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APC Wins 214 House of Reps’ Seats
National Chairman, All Progressives Congress, Chief John Odigie-Oyegun
The All Progressives Congress will firmly be in control of the 8th House of Representatives as the majority party with over 214 members.
There are a total of 360 seats in the second chamber of the National Assembly.
Figures emerging from the outcome of the March 28 National Assembly poll, show that APC members are now 214, against the Peoples Democratic Party, which has 125 lawmakers.
The statistics gives a gap of 89 between the APC and the PDP in favour of the former.
The figures, which The PUNCH obtained on Tuesday, exclude the 11 federal constituency seats in Jigawa State, where election has yet to be conducted by the Independent National Electoral Commission.
When elections for the 11 seats are conducted, the APC will possibly get additional seats, meaning that its numerical strength in the House may be well above 214 at inauguration on June 6.
Three other political parties, Labour Party, the All Progressives Grand Alliance and Accord Party, share the balance of 10 seats, bringing the total to 360.
The distribution of the figures shows that the APC has the highest membership haul from the North-West with 81 lawmakers, as against the PDP’s zero score for now.
It is followed by the South-West, where it won 47 seats compared to the PDP’s 20.
In the North-Central, the party got 41 seats and left eight for the PDP.
The APC’s performance in the North-East was 40 as against the seven seats won by the PDP.
The PDP’s strongest zone is the South-South, where it produced 52 members, compared to the APC’s three. The three seats came from Edo State.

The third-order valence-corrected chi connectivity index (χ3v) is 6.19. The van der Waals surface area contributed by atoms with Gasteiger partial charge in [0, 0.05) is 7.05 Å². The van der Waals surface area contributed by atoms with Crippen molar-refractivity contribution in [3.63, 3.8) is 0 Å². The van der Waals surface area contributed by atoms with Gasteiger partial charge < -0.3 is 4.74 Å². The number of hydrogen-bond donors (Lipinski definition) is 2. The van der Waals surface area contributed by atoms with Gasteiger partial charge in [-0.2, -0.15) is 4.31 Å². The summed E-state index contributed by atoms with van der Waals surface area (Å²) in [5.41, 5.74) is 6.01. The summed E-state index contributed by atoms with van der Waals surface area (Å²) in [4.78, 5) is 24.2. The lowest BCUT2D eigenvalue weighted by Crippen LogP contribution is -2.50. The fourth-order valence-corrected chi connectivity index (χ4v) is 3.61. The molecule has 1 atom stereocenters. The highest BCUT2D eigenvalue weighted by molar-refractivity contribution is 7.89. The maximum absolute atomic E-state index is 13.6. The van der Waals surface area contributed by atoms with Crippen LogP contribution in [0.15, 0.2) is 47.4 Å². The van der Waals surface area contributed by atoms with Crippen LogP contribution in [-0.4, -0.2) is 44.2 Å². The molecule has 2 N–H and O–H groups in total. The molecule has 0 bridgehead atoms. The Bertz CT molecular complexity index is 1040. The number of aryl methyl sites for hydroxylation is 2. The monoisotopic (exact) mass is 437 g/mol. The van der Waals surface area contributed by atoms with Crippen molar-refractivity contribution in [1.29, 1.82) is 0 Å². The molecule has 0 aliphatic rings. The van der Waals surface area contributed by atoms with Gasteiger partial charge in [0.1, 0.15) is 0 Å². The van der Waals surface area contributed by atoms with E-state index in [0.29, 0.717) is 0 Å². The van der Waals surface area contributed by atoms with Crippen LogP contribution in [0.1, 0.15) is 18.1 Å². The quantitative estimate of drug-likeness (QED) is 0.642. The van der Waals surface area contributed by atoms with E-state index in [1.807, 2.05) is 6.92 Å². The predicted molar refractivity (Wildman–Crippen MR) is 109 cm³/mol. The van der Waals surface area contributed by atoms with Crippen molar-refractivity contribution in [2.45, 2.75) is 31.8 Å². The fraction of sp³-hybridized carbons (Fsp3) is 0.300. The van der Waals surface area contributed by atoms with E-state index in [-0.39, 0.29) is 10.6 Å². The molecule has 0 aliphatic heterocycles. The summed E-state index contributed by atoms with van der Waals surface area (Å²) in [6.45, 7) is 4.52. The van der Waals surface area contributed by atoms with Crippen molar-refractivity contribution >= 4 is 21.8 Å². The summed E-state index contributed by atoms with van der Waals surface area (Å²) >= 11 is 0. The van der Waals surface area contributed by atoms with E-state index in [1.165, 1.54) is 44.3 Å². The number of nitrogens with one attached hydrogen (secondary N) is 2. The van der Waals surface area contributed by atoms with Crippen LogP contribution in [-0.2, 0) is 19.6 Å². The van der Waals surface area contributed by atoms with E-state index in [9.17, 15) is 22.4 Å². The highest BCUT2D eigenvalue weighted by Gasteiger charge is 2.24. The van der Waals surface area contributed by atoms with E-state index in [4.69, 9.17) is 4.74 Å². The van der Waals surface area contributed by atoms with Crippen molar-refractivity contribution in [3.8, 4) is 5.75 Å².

The current majority party won 38 seats in the South-East, leaving only three for the APC in Imo State.
A further breakdown indicates that the APC did not win any seat in Ebonyi, Anambra, Enugu and Abia states.
Same goes for the South-South states of Rivers, Delta, Akwa Ibom, Cross Rivers and Bayelsa, where it did not produce any lawmaker.
However, the APC took all the seats in Kano, Katsina, Kaduna, Zamfara, Sokoto and Kebbi in the North-West.
In its second strongest zone (South-West), it got 19 seats out of 24 in Lagos; 12 in Oyo State; seven in Osun; five in Ondo and four in Ogun.
The PDP cleared all the six seats in Ekiti State.
In the North-Central axis, APC won all seats in Kogi, Kwara and Niger states. It won eight out of 11 in Benue; six out of eight in Plateau; and two out of five in Nasarawa State.
Similarly, it amassed all the seats in Bauchi and Borno states.
But, in Adamawa, the APC has seven, the PDP (one); Gombe, the APC has four, PDP (two); Taraba, APC two, PDP (three); and Yobe, APC five, PDP (one).
At the inauguration of the 7th Assembly on June 6, 2011, the PDP was in clear majority with around 208 lawmakers. The defunct Action Congress of Nigeria had about 70 members, followed by the then Congress for Progressive Change, which had around 40 lawmakers.
Following the historic merger in 2013 between the ACN, CPC and the All Nigerian Peoples Party to form the APC, the PDP began rapidly to lose its control of the House.
In December of the same year, 37 PDP members moved in one day to the APC. More defections followed in the run up to the last elections.
It was capped on October 28, 2014, with the defection of the Speaker, Mr. Aminu Tambuwal, a PDP lawmaker, to the APC.
By the time the two parties went for the March 28 polls, the APC’s membership in the House had risen to above 180, while the PDP fell to between 158 and 160.
The outcome of the polls further confirmed the APC’s control of the House and positioned it to produce the Speaker, Deputy Speaker, Majority Leader, Chief Whip and Deputy Majority Leader of the in-coming 8th Assembly.
This will turn the table against the PDP, now demoted to minority or the main opposition party.
Commenting on the turn of events on Tuesday, the outgoing Deputy Majority Leader, Mr. Leo Ogor, described it as “democracy at play,” though he assured Nigerians that the PDP would bounce back.